1950/60 decade saw the Penguin bowls club enjoy a remarkable run of success in Coastal pennant Bowls, winning the “B’ grade pennants in

  • 1948/49
  • 1949/50
  • 1951/52
  • 1952/53
  • 1957/58
  • 1958/59
  • 1960/61

While “C” Grade pennant was won in 1950/51, it was not until the 1950/51 season that Penguin competed in “A” grade bowls and since that time the Club has been fortunate in having State Team representatives in Tom Eastall, Stan Hensley, Lou Roberts, Bill Whittle, Max Butler, Jack Conway, Hec Beswick, Curley Willcox, Barry Monson, Wayne Manson and Ricky Richardson.

With an increase in membership, both men and ladies a further two rinks were added to those existing in the late 1950’s. The Tennis club vacated the Arnold St site in 1965 in favour of new Tennis courts at Coroneagh Park.  A further four rinks were added, to provide 12 in all.
Early in the 1960’s The Tasmanian Bowls Council and the Tasmanian Women’s Bowls Association decided to dispense with Grades in favour of Divisions.  At the time, the Penguin Club proposed to the NWTBA, the final four concept, as pennant team winners in both Men’s and Ladies Bowls previous to this time were first past the post winners. Ironically the North and the South followed suite within a two-year period, after which a decision was made to introduce State Finals, as we know today. Penguin was also the instigator of introducing coloured disks that are used in competition today.

Early Champions

Penguin Club has produced some efficient bowlers over the years and without a doubt the clubs most competent Bowler was Tom Eastall, the first Tasmanian to win the Australian Open Singles title, winning at Moonee Ponds, Victoria in January 1967. The event no longer is open and today is the National Champion is Champion of State Champions.  3000 players competed in Eastall’s fixture.

Eastall played 99 State games as Skip. He won 14 Club, 7 NWTBA. and four State Singles Titles, 9 Club Pairs, 5 Club, NWTBA. and 1 State triples. 12 Club, 3 NWTBA. 4 State Fours, and the RSL. State singles on 8 occasions.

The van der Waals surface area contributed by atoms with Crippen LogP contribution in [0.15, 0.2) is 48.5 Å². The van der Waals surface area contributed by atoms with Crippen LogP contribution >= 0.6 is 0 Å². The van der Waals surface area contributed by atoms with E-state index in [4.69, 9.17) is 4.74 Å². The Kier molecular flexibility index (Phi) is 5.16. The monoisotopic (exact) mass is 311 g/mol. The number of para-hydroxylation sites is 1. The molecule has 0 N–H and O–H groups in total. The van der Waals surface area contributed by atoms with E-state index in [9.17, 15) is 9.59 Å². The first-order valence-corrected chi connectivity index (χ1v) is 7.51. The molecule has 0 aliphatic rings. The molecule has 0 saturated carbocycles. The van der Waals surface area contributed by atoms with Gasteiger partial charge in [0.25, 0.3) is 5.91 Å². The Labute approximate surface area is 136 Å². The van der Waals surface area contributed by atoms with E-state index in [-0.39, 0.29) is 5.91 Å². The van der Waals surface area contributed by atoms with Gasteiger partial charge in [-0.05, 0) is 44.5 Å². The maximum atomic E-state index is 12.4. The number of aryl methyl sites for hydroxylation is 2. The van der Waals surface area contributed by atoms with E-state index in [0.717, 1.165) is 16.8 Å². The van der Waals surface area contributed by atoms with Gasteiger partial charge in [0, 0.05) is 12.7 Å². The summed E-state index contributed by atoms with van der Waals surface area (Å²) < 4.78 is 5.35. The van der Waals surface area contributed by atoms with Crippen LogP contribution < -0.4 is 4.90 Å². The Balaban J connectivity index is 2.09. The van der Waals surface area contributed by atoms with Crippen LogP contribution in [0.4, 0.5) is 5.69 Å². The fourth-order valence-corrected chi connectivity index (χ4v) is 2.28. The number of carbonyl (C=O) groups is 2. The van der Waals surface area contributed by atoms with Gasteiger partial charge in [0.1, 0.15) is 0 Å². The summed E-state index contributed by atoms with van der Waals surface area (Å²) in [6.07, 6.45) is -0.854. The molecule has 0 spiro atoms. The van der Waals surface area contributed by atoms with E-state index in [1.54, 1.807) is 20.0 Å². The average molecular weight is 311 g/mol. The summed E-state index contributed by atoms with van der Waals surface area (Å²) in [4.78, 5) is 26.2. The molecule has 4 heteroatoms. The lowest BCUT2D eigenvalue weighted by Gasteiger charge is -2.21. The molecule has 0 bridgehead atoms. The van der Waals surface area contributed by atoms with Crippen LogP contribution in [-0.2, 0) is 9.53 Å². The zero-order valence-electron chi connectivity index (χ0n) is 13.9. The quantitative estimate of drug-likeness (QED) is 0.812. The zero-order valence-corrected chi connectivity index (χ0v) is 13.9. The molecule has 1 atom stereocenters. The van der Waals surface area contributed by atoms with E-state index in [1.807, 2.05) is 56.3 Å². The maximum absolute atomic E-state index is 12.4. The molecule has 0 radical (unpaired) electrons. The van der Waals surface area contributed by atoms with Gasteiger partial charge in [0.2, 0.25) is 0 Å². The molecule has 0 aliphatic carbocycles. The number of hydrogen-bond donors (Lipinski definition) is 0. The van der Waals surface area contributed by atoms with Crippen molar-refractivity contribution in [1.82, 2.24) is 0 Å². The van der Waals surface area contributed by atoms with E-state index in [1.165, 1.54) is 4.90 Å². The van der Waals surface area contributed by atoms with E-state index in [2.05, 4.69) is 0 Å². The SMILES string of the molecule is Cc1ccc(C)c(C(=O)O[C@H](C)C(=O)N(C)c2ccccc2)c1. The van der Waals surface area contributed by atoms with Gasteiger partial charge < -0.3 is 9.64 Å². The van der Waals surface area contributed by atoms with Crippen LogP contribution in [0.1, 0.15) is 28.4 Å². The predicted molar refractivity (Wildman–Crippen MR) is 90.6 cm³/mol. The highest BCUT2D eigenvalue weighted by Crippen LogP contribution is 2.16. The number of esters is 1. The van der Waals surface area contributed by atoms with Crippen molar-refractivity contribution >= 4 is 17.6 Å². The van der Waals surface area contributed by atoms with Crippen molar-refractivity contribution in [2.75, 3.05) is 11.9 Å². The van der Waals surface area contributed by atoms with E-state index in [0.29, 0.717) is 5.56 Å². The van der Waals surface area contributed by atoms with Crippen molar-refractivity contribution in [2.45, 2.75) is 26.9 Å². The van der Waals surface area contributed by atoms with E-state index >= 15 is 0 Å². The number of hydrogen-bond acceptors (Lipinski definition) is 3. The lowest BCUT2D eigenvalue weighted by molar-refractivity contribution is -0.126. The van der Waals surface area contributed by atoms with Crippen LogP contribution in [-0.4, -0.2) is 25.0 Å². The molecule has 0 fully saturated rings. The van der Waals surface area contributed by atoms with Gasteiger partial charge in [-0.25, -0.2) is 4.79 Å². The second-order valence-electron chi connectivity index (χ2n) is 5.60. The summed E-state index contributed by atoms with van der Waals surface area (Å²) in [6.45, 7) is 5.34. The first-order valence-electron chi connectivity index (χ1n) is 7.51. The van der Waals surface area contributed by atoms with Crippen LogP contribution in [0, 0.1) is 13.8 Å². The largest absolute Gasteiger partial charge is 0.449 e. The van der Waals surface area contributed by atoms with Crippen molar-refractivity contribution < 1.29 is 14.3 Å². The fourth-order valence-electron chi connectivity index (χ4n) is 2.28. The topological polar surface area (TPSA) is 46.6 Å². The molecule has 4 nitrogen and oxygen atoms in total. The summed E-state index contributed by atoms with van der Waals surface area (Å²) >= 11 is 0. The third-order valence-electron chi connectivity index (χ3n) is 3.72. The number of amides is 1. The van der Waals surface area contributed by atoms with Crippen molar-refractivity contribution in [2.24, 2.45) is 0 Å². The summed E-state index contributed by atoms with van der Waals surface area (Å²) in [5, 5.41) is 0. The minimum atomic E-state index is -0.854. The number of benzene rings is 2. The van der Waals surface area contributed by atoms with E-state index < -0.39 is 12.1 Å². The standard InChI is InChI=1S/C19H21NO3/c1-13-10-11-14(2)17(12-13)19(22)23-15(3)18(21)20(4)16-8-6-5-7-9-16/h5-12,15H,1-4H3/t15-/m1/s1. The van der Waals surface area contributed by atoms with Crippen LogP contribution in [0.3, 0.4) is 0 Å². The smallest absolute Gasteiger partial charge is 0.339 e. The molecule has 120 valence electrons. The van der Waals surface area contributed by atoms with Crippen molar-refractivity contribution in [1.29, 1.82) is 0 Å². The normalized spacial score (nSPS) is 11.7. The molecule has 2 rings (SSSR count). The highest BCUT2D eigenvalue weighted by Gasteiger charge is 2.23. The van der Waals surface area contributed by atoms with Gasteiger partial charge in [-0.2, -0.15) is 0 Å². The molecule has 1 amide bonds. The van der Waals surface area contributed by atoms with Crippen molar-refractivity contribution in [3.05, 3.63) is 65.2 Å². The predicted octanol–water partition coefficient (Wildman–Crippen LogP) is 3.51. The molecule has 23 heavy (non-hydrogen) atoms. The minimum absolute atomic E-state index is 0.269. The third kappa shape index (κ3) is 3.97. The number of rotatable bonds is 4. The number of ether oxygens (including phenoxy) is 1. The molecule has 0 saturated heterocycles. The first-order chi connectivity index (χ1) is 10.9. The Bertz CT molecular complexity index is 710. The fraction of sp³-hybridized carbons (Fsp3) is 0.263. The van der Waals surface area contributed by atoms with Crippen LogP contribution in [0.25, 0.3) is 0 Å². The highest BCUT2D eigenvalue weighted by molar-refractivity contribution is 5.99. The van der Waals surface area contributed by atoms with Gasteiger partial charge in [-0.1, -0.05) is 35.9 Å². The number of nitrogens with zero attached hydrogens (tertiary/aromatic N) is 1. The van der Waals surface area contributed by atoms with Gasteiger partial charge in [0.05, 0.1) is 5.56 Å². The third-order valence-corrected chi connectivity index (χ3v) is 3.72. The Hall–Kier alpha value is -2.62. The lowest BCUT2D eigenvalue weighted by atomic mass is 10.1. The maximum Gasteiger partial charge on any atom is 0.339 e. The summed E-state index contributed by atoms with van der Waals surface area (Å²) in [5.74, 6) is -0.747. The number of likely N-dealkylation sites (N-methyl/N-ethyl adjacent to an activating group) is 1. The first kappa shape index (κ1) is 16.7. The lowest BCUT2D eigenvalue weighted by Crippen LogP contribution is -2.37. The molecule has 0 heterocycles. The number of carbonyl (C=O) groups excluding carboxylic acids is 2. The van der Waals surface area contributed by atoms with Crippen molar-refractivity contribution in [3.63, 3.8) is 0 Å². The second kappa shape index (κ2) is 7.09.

Other outstanding players include Jack Conway who skipped a State rink for 8 years and numerous State and State fixtures as well as the Australian Champion of Champion Fours in Western Australia 1987.

Hec Beswick in his decade with Penguin carved a name for himself and the Penguin Club, winning State fixtures and being named Bowler of the Year, then climaxing his period with the Club by winning the Australian Pairs at the Australian Games in Melbourne with Rex Garwood of Buckingham in 1983.

Junior Bowls

The Penguin Bowls Club in 1972/3 was the first on the Northwest Coast to accept junior membership, Wynyard being the other a short time later.

In 1973 Tim Robertson and Mike McKenna  at the age of 14 defeated the very able and experienced Wally Hunter and Jack Brown to win the “B” grade Pairs.  Since that time the club has enjoyed the presence of Juniors who are now making an impact on the Clubs future.

One instance that of Adam White, Danny Brown & Luke Richardson, along with other up and coming junior players coming through the ranks, participating in pennant competition.